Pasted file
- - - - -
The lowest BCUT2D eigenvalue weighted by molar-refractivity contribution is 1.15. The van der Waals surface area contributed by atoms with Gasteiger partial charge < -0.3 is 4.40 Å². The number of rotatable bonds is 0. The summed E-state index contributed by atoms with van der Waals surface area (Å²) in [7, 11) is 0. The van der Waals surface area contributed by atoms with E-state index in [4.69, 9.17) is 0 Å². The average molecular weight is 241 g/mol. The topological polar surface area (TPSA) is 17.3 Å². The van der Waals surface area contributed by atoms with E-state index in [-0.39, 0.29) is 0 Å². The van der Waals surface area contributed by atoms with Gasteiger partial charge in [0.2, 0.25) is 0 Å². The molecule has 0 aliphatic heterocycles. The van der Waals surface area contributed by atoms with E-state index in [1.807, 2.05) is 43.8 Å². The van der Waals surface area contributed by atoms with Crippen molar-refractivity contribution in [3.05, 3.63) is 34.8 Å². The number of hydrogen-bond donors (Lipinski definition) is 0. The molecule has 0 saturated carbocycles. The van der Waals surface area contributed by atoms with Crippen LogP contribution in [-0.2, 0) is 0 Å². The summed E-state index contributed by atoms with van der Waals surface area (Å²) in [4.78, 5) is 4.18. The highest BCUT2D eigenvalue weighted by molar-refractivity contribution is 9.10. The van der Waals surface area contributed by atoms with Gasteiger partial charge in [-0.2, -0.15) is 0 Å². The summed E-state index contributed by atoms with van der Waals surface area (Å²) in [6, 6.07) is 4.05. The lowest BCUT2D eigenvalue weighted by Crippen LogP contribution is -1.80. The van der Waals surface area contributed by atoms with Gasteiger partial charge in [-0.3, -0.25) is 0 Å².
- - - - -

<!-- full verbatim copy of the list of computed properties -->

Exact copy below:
The lowest BCUT2D eigenvalue weighted by molar-refractivity contribution is 1.15. The van der Waals surface area contributed by atoms with Gasteiger partial charge < -0.3 is 4.40 Å². The number of rotatable bonds is 0. The summed E-state index contributed by atoms with van der Waals surface area (Å²) in [7, 11) is 0. The van der Waals surface area contributed by atoms with E-state index in [4.69, 9.17) is 0 Å². The average molecular weight is 241 g/mol. The topological polar surface area (TPSA) is 17.3 Å². The van der Waals surface area contributed by atoms with E-state index in [-0.39, 0.29) is 0 Å². The van der Waals surface area contributed by atoms with Gasteiger partial charge in [0.2, 0.25) is 0 Å². The molecule has 0 aliphatic heterocycles. The van der Waals surface area contributed by atoms with E-state index in [1.807, 2.05) is 43.8 Å². The van der Waals surface area contributed by atoms with Crippen molar-refractivity contribution in [3.05, 3.63) is 34.8 Å². The number of hydrogen-bond donors (Lipinski definition) is 0. The molecule has 0 saturated carbocycles. The van der Waals surface area contributed by atoms with Crippen LogP contribution in [-0.2, 0) is 0 Å². The summed E-state index contributed by atoms with van der Waals surface area (Å²) in [4.78, 5) is 4.18. The highest BCUT2D eigenvalue weighted by molar-refractivity contribution is 9.10. The van der Waals surface area contributed by atoms with Gasteiger partial charge in [-0.2, -0.15) is 0 Å². The summed E-state index contributed by atoms with van der Waals surface area (Å²) in [6, 6.07) is 4.05. The lowest BCUT2D eigenvalue weighted by Crippen LogP contribution is -1.80. The van der Waals surface area contributed by atoms with Gasteiger partial charge in [-0.3, -0.25) is 0 Å².